Music and comedy are fundamental aspects of entertainment and three enterprising students seem to have these arts down to a science.

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Music and comedy are fundamental aspects of entertainment and three enterprising students seem to have these arts down to a science.

Mix in some music, a few guests and some awkward, man-on-the-street absurdity and out comes “The Grotto,” an hour-long radio show that streams live on and every Friday at 1 p.m.

“We try to explore different genres of music,” said Brian Diaz, undeclared, one of the masterminds behind the show. “We play songs that we like within that genre [and] give a little history.” Seventies glam rock and experimental music have been featured in the past.

Local music aficionados, like street performers and record store employees, are brought on weekly as guests to discuss the music. “We like to get more eclectic guests,” said Diaz, highlighting that entertaining guests attract listeners.

Derek Hink, a film major, is another force on “The Grotto.” But he and Diaz both believe the heart and soul of their broadcast is “Dead-Air” Jaimie Xie’s five-minute man-on-the-street interview segment, “Ding Dong the Xylophone.”

Xie, undeclared, is a man of few words. “I’m very shy,” he said repeatedly. But when it comes to his segment, he has the gall to ask students on campus personal questions like, “What type of music puts you in the mood?” and “Do you give up the goods on a first date?”

“We can’t post anything that we do on that segment [on] because they’ve deemed it… inappropriate,” said Hink. He encourages listeners to search for the show on Youtube, instead.

“We wanted it to be a little off kilter, like interviewing gone wrong,” said Hink. “So Jaimie, who is not very communicative or social at all, was perfectly suited for this opportunity.”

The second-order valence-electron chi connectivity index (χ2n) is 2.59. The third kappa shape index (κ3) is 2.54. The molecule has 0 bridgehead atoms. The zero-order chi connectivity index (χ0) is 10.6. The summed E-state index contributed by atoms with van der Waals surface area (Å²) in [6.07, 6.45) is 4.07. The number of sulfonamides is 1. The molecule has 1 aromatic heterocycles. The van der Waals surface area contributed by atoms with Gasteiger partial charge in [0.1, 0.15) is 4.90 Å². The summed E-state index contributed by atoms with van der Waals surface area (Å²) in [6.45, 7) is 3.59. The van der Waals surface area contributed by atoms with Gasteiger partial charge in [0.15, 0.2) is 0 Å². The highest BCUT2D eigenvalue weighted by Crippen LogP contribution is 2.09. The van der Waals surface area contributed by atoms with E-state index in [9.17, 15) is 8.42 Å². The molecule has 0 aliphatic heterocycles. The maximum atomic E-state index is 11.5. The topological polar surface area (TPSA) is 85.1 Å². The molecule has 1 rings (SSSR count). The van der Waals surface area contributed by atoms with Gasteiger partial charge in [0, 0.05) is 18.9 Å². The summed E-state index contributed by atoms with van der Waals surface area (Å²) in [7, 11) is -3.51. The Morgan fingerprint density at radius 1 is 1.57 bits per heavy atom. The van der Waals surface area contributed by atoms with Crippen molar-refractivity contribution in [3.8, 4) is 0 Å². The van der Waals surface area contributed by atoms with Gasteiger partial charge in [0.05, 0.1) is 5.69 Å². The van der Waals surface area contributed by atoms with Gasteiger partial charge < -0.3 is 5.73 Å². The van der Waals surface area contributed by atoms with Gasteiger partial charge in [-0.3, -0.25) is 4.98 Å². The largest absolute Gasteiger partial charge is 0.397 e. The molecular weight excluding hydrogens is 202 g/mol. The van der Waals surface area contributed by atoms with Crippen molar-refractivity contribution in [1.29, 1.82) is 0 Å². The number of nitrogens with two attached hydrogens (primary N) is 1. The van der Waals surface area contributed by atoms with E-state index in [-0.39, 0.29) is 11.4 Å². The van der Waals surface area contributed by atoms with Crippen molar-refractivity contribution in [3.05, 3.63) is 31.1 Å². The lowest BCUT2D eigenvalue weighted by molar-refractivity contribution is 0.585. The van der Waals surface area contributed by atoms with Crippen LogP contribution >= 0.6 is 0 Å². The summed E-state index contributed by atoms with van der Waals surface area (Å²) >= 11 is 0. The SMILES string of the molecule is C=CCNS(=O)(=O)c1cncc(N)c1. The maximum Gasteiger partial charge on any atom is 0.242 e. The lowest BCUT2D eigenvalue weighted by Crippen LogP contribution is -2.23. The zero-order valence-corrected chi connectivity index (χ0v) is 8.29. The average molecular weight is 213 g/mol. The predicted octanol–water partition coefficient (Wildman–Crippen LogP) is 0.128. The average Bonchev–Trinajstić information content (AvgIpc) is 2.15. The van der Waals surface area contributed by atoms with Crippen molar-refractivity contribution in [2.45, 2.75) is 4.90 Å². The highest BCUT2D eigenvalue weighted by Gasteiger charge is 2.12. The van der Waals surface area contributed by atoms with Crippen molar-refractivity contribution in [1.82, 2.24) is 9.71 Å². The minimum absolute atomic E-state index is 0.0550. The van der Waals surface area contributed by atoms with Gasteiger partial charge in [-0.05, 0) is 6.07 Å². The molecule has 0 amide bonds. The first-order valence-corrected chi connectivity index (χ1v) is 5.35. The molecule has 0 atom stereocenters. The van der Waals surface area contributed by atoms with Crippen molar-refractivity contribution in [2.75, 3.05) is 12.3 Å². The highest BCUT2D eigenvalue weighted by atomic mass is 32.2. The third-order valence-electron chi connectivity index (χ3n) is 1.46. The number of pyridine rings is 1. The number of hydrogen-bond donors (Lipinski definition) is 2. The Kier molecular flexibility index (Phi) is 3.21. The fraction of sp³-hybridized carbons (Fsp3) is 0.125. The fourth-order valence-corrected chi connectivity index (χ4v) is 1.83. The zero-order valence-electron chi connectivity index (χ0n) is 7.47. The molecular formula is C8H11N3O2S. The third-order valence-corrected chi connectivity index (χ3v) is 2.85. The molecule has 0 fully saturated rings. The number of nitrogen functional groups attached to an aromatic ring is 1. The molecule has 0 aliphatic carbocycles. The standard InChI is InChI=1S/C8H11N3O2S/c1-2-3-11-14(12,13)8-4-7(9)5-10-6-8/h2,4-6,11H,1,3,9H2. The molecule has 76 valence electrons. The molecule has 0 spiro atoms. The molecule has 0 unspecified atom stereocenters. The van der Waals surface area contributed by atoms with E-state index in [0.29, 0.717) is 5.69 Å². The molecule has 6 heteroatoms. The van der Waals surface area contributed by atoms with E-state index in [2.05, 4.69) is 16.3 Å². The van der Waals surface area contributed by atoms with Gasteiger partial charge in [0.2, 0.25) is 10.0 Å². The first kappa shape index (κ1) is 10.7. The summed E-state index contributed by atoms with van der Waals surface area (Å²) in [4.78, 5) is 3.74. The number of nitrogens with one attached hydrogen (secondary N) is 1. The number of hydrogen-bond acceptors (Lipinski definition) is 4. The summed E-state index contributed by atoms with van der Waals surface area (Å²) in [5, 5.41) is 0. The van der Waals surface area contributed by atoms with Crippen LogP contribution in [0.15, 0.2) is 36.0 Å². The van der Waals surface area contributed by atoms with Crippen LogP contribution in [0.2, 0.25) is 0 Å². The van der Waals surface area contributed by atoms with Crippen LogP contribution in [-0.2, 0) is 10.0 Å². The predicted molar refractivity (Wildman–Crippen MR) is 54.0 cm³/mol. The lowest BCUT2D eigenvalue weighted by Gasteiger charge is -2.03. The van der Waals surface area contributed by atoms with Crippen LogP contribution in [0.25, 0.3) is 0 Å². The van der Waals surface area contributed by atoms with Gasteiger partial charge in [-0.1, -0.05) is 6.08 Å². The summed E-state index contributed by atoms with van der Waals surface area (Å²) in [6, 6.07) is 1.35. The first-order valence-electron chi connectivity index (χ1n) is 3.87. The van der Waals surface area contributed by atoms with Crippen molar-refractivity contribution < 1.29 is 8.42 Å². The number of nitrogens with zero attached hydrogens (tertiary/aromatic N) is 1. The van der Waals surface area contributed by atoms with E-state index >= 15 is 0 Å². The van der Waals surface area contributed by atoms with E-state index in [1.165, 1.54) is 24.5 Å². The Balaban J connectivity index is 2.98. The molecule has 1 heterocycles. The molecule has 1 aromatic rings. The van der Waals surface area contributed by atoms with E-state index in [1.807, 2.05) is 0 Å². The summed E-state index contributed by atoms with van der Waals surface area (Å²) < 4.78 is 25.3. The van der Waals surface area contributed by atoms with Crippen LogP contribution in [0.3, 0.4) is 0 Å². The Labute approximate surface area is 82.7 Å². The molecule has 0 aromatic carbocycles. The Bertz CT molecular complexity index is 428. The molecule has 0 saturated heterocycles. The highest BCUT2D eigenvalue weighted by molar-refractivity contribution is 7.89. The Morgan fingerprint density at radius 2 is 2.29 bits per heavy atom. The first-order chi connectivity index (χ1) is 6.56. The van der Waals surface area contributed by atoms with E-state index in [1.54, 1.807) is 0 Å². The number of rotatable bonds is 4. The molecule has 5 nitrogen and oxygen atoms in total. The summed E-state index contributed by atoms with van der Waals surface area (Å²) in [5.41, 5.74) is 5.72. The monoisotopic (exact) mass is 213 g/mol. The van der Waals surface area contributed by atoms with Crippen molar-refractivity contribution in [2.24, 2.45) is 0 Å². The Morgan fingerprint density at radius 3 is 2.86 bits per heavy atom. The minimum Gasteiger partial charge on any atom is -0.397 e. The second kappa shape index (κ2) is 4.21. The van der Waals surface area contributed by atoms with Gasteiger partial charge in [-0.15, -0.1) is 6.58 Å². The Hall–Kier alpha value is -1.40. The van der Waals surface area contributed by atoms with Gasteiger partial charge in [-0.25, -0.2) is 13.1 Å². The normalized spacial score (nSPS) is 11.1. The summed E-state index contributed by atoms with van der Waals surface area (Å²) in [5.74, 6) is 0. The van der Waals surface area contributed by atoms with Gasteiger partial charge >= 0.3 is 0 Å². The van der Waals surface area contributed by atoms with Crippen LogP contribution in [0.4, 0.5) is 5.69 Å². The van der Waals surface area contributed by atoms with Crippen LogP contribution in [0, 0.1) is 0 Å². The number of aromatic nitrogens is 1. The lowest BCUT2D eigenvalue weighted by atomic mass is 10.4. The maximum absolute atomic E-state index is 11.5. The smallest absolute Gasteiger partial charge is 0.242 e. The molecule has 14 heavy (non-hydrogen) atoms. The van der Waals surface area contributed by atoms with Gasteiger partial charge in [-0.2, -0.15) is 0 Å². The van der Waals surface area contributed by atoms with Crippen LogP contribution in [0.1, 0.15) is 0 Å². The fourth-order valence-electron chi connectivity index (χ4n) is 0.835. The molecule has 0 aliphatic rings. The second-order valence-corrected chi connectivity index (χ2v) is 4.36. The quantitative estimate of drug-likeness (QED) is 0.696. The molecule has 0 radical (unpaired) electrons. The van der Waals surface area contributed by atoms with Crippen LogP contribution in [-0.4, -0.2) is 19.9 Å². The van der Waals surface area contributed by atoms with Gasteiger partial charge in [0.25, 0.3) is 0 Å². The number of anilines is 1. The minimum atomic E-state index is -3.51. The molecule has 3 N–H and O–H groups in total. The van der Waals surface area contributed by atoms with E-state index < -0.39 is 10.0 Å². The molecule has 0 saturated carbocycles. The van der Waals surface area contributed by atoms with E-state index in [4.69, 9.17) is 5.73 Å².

Xie sees himself as a behind-the-scenes type of person, so for him the experience is “fun, but nerve-wracking sometimes,” he said.

“I’m asking [people on campus] somewhat offensive, personal questions,” said Xie. Though he fears “being punched in the face,” he likes getting to know the students at PCC.

“We walk around campus and … everybody seems to know Jaimie,” said Diaz.

The camaraderie between the co-hosts is strong. They jokingly, but genuinely cite each other as one another’s inspiration and enjoy working together. “None of us knew what we were getting into,” said Diaz. “Going in blindly caused us to be a little more creative. What we do is … art imitating life.”

Though “The Grotto” will conclude at the semester’s end, the three already have a future project in mind and hope to continue working together by extending the most popular segment of their show.

“We’ve thrown around the idea of doing a documentary film, ‘Ding Dong the Xylophone: The Movie’,” said Hink. The documentary will chronicle a cross-country road trip Xie plans to take with a friend who has family on the East Coast. The two hope to reunite a family while meeting people and asking thought-provoking questions along the way.

The radio hosts have all the equipment needed for this project, but are short on funding. “We just need money,” said Xie.

But he’s optimistic, “Hopefully this will turn into something in the future.”

Brian A. Diaz, left, Jaimie Xie, and Derek M. Hink broadcast the radio show, “The Grotto,” from the New Media Center. Diaz and Hink are holding hands together in the radio station studio. (Photos by Daniel Nerio/Courier)

Brian A. Diaz works the radio show, “The Grotto,” in the New Media Center. (Daniel Nerio / Courier)

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